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Cleared by SC, but they still fear the police midnight knock

Despite acquittal in Akshardham case, they say police question them, their kin.

Written by Ujjwala Nayudu | Ahmedabad | Updated: August 11, 2014 8:40 am
Some of those acquitted in the Akshardham case. (Source: File photo) Some of those acquitted in the Akshardham case. (Source: File photo)

Charged with the Akshardham attack of 2002, they served varying terms in jail until the Supreme Court acquitted all six this year and pulled up the Gujarat police for having framed them. But even after being released, they fear that they remain under the watch of the police, with one saying he was  questioned after getting bail, another after serving his term and one even after being acquitted.

Of the six acquitted, Adam Ajmeri, Mufti Qayyum Mansuri alias Mufti Baba, Salim Sheikh and Chand Khan were released from Sabarmati central jail in May. Maulana Abdulmiya Qadri was already out on bail since 2010, while Altaf Malek was released in 2008 after serving his five-year term. Chand Khan is from Uttar Pradesh and the rest from Gujarat.

Ajmeri, who spent 11 years in jail, was earlier even sentenced to death. “When I walked out of jail and went to New Delhi for a press conference, police took my son to the police station and questioned him about me. They later called me to the police station and asked me question after question,” he said, sitting outside his shanty at Shahpur.

He said he was questioned about links with terrorists who had been shot down and how the Akshardham attack had been planned. “They claimed it is part of the procedure to call the acquitted to the police station. After the first round, I was called again. My wife was questioned a few days back about what I am doing. There has been no respite,” he said.

Qayyum, who too served 11 years, had been charged with writing letters the crime branch claimed to have found in the pockets of terrorists killed, but the Supreme Court noted that the bodies had a number of bullet wounds while the letters had no bloodstains, mud or bullet holes. He has not been questioned since his release. “I am sure the police think even now that we are terrorists,” said Qayyum, who hopes to go back to teaching children to read the Quran at Haji Sakhi mosque of Dariapur. “They are watching me and the day I see them, I will ask them to attend my class and see what I do,” he said.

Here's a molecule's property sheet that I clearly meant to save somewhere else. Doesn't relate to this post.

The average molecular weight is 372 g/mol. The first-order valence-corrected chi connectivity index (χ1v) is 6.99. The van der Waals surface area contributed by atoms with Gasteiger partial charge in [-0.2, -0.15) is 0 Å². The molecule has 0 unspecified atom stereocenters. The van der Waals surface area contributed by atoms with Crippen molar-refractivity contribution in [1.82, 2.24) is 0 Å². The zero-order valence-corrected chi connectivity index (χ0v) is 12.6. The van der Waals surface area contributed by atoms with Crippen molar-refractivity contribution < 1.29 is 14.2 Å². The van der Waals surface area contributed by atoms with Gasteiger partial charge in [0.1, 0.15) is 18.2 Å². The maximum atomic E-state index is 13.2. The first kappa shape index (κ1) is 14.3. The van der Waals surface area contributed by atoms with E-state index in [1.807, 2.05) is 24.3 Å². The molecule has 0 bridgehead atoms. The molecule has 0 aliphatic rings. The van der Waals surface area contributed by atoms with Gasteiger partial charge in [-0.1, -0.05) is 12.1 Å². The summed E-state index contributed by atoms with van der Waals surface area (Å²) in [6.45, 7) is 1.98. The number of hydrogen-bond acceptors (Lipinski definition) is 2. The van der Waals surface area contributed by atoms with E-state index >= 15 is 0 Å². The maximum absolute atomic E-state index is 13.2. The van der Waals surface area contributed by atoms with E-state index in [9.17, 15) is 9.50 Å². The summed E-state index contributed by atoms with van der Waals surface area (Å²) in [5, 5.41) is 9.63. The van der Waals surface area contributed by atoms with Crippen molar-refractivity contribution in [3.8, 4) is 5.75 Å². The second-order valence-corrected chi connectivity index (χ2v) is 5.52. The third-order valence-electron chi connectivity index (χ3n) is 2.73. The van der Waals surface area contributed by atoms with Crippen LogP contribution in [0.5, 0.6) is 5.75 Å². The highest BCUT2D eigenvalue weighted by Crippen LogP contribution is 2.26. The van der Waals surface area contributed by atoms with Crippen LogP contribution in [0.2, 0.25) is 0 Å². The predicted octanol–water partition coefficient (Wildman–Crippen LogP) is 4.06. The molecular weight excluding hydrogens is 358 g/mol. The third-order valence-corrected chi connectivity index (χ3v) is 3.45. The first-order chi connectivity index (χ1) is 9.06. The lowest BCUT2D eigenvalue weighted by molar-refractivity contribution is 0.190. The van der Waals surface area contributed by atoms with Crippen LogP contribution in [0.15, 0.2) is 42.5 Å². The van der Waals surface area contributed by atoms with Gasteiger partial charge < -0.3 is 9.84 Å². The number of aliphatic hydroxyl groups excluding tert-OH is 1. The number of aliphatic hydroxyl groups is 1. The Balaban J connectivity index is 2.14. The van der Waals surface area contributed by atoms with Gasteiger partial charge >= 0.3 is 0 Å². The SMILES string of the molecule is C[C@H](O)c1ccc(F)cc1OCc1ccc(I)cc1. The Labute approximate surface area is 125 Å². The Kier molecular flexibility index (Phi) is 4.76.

Malek, who completed his term, said police took him for questioning for alleged links with Indian Mujahideen only four months after his 2008 release. “After I came out of jail and there were serial blasts in Ahmedabad, I was questioned by the crime branch on suspicion that I have links with IM,” he said.

While he was in Mumbai recently with Mufti, Ajmeri and Sheikh for a press conference organised by Jamiat-e-Ulema-e-Hind, his family was questioned about his absence, his wife and brother said. “The SC gave us a clean chit and the terrorist label has been removed, but the Gujarat police have become more aggressive,” said Malek, who used to work for an advertising agency in Riyadh and runs a small fabrication business now.

DSP R G Desai, who was Shahpur inspector when Malek was released, confirmed, “Yes, we called the Akshardharm accused to the police station. It was done as part of procedure to ask about case details after their release. We have been told by the authorities to keep a watch on such accused.”

Malek was arrested three days after his wedding on August 6, 2003. His first child was born when he was in jail. His wife said, “When he came to see me at my mother’s house in Dariapur, over 50 policemen armed with AK-47s escorted him and two of them sat on the bed. Since that day, I have known that the police wouldn’t leave us alone.”

Abdulmiya, released on bail after serving seven of 10 years, said he too has been questioned, but wants to put all that behind him. He recently got his son married in Vadodara.

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